Oncotarget

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Genes involved in the regulation of different types of autophagy and their participation in cancer pathogenesis

Martyna Bednarczyk _, Nikola Zmarzły, Beniamin Grabarek, Urszula Mazurek and Małgorzata Muc-Wierzgoń

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Oncotarget. 2018; 9:34413-34428. https://doi.org/10.18632/oncotarget.26126

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Abstract

Martyna Bednarczyk1, Nikola Zmarzły2, Beniamin Grabarek2, Urszula Mazurek2 and Małgorzata Muc-Wierzgoń1

1Department of Internal Diseases, School of Public Health in Bytom, Medical University of Silesia in Katowice, 40–055 Katowice, Poland

2Department of Molecular Biology, School of Pharmacy with The Division of Laboratory Medicine in Sosnowiec, Medical University of Silesia in Katowice, 40–055 Katowice, Poland

Correspondence to:

Martyna Bednarczyk, email: martyna.bednarczyk@outlook.com

Keywords: autophagy; lysosome; chaperones; mitochondria; cancer

Received: March 15, 2018     Accepted: August 30, 2018     Published: September 28, 2018

ABSTRACT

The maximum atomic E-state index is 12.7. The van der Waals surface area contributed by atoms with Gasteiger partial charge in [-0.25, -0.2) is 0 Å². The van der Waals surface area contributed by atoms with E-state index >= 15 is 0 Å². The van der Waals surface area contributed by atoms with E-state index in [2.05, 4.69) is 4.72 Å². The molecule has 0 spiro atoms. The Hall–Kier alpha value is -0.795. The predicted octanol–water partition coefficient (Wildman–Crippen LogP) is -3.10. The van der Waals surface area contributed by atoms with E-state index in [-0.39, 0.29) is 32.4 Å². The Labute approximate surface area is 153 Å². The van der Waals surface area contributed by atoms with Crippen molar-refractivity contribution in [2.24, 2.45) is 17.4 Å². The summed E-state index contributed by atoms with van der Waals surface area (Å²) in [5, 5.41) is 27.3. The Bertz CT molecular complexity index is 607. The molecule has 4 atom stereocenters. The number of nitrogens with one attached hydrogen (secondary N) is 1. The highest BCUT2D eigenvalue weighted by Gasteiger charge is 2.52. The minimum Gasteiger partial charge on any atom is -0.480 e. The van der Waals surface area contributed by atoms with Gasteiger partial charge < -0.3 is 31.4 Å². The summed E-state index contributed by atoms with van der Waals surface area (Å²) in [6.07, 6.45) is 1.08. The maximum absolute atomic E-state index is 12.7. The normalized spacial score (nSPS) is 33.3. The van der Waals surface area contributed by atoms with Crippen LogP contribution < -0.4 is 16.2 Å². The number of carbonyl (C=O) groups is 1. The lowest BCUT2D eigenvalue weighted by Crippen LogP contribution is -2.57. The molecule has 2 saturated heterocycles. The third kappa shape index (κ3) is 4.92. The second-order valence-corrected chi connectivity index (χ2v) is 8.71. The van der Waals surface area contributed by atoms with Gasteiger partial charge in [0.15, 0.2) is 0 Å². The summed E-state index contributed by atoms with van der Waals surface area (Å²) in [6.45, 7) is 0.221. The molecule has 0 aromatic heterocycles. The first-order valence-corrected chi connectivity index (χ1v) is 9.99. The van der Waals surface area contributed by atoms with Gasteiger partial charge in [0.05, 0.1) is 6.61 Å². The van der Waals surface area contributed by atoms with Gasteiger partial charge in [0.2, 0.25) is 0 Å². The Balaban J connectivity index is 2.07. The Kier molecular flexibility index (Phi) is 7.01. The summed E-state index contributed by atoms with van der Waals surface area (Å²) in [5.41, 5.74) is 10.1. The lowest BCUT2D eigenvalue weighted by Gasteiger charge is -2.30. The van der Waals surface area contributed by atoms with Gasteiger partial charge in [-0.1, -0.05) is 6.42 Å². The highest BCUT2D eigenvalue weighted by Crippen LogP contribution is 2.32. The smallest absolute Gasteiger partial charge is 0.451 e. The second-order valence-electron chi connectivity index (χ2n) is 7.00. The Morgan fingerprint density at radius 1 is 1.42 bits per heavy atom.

Autophagy is a highly conserved mechanism of self-digestion that removes damaged organelles and proteins from cells. Depending on the way the protein is delivered to the lysosome, four basic types of autophagy can be distinguished: macroautophagy, selective autophagy, chaperone-mediated autophagy and microautophagy. Macroautophagy involves formation of autophagosomes and is controlled by specific autophagy-related genes. The steps in macroautophagy are initiation, phagophore elongation, autophagosome maturation, autophagosome fusion with the lysosome, and proteolytic degradation of the contents. Selective autophagy is macroautophagy of a specific cellular component. This work focuses on mitophagy (selective autophagy of abnormal and damaged mitochondria), in which the main participating protein is PINK1 (phosphatase and tensin homolog-induced putative kinase 1). In chaperone-mediated autophagy, the substrate is bound to a heat shock protein 70 chaperone before it is delivered to the lysosome. The least characterized type of autophagy is microautophagy, which is the degradation of very small molecules without participation of an autophagosome. Autophagy can promote or inhibit tumor development, depending on the severity of the disease, the type of cancer, and the age of the patient. This paper describes the molecular basis of the different types of autophagy and their importance in cancer pathogenesis.


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